reviews_and_ramblings: (Default)
[personal profile] reviews_and_ramblings
Leo Lerman (May 23, 1914 – August 22, 1994) was an American writer and editor who worked for Condé Nast Publications for more than 50 years. Lerman also wrote for the New York Herald Tribune, Harper's Bazaar, Dance Magazine, and Playbill. (Picture: Leo Lerman by Oliviero Toscani)

Lerman’s lifelong love and partner was artist Gray Foy, together from 1948 until Lerman's death in 1994. When Lerman died without completing his life story, Gray discovered that Leo had actually kept diary-like notebooks. Foy showed them to Stephen Pascal, who used these notebooks and other outside materials about Lerman's life to put together the book. (Picture: Gray Foy)

Foy was an artist. He stopped doing his obsessively detailed drawings years ago, but one hangs at the museum of Modern Art, a gift of Steve Martin. He had just had his first show at the Durlacher Brothers gallery in 1948, and got by with a night job in the art department of Columbia University, when he went to a party Leo Lerman gave for the couturier Peirre Balmain in his basement apartment in 1948, and never left.

Lerman was born in New York City, the son of Jewish immigrants from Eastern Europe, Ida (née Goldwasser) and Samuel Lerman. He grew up in East Harlem and Queens, New York. As a child, he accompanied his house-painter grandfather and father on various jobs in upper-class homes. He was openly gay.

Selections from his journals, roughly 10 percent of the writings, were published in 2007 as The Grand Surprise: The Journals of Leo Lerman. Meant to be the source material for a novel he never wrote, the journals detail his social and business interactions with a remarkable number of famous and important people who passed through the New York arts scene from the 1940s to the '90s.

Lerman died in New York City on August 22, 1994. He was 80. Frederick Gray "Gray" Foy, Jr, son of Frederick Gray Foy (1892 - 1969), was born on Aug. 10, 1922 Dallas, Texas, and died Nov. 23, 2012.


Leo Lerman was an American writer and editor who worked for Condé Nast Publications. Lerman also wrote for the New York Herald Tribune, Harper's Bazaar, Dance Magazine, and Playbill. Lerman’s lifelong love was artist Gray Foy, together from 1948 until Lerman's death in 1994. When Lerman died without completing his life story, Gray discovered that Leo had actually kept diary notebooks. Stephen Pascal used these notebooks and other outside materials about Lerman's life to put together the book.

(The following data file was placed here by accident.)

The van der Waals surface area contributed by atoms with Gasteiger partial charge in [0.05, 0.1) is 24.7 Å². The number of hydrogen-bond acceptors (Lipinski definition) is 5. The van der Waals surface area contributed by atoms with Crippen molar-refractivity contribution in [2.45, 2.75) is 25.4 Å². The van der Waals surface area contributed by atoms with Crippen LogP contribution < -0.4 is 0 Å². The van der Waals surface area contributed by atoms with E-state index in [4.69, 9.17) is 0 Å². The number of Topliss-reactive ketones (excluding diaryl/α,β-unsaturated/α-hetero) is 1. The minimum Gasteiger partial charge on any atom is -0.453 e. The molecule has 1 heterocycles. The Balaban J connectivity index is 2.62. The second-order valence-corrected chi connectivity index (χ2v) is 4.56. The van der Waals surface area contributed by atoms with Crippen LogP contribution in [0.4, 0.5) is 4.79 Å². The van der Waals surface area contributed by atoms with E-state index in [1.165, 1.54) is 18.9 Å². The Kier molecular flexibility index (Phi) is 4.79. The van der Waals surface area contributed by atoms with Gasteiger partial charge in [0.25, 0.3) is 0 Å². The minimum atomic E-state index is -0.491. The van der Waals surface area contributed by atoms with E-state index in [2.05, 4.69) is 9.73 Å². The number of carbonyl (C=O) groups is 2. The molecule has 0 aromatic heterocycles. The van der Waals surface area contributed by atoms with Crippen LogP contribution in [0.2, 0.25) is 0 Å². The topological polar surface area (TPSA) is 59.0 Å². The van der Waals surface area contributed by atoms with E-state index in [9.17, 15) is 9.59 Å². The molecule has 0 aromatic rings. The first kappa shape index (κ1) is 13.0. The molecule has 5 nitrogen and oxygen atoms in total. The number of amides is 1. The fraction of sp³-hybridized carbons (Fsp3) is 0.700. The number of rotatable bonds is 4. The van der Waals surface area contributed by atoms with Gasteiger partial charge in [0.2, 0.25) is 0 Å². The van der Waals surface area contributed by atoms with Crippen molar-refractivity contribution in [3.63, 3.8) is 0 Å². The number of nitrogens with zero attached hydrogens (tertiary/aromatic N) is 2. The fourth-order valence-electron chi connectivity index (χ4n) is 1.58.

MOST IMAGES TAKEN FROM "CHEZ LEO & GRAY", ACNE PAPER #10, STORY BY JOAN JULIET BUCK, PHOTOGRAPHS BY ERIC BOMAN; SUPPLEMENTARY INTERIOR IMAGES TAKEN FROM ARCHITECTURAL DIGEST, OCTOBER 2005, PHOTOGRAPHED BY DERRY MOORE (http://keehnankonyha.com/journal/2010/11/28/leo-lerman-gray-foy.html)



















Source: http://en.wikipedia.org/wiki/Leo_Lerman

Further Readings:

The Grand Surprise: The Journals of Leo Lerman by Leo Lerman and Stephen Pascal
Hardcover: 688 pages
Publisher: Knopf; First Edition (states) edition (April 10, 2007)
Language: English
ISBN-10: 1400044391
ISBN-13: 978-1400044399
Amazon: The Grand Surprise: The Journals of Leo Lerman

A remarkable life and a remarkable voice emerge from the journals, letters, and memoirs of Leo Lerman: writer, critic, editor at Condé Nast, and man about town at the center of New York’s artistic and social circles from the 1940s until his death in 1994.

Lerman’s contributions to the world of the arts were large and varied: he wrote on theater, dance, music, art, books, and movies for publications as diverse as Mademoiselle and The New York Times. He was features editor at Vogue and editor in chief of Vanity Fair. He launched careers and trends, exposing the American public to new talents, fashions, and ideas.

He was a legendary party host as well, counting Marlene Dietrich, Maria Callas, and Truman Capote among his intimates, and celebrities like Cary Grant, Jackie Onassis, Isak Dinesen, and Margot Fonteyn as part of his larger circle. But his personal accounts and correspondence reveal him also as having an unusually rich and complex private life, mourning the cultivated émigré world of 1930s and 1940s New York City, reflecting on being Jewish and an openly homosexual man, and intimately evoking his two most important lifelong relationships.

From a man whose literary icon was Marcel Proust comes an unparalleled social and emotional history. With eloquence, insight, and wit, he filled his journals and letters with acute assessments, gossip, and priceless anecdotes while inimitably recording both our larger cultural history and his own moving private story.

More Real Life Romances at my website: http://www.elisarolle.com/, My Ramblings/Real Life Romance

Profile

reviews_and_ramblings: (Default)
reviews_and_ramblings

July 2014

S M T W T F S
   1 2 3 4 5
6 7 8 9 10 11 12
13 14 15 16 17 18 19
20 21 22 23 24 25 26
27 28 293031  

Most Popular Tags

Style Credit

Expand Cut Tags

No cut tags
Page generated Jul. 29th, 2014 02:44 pm
Powered by Dreamwidth Studios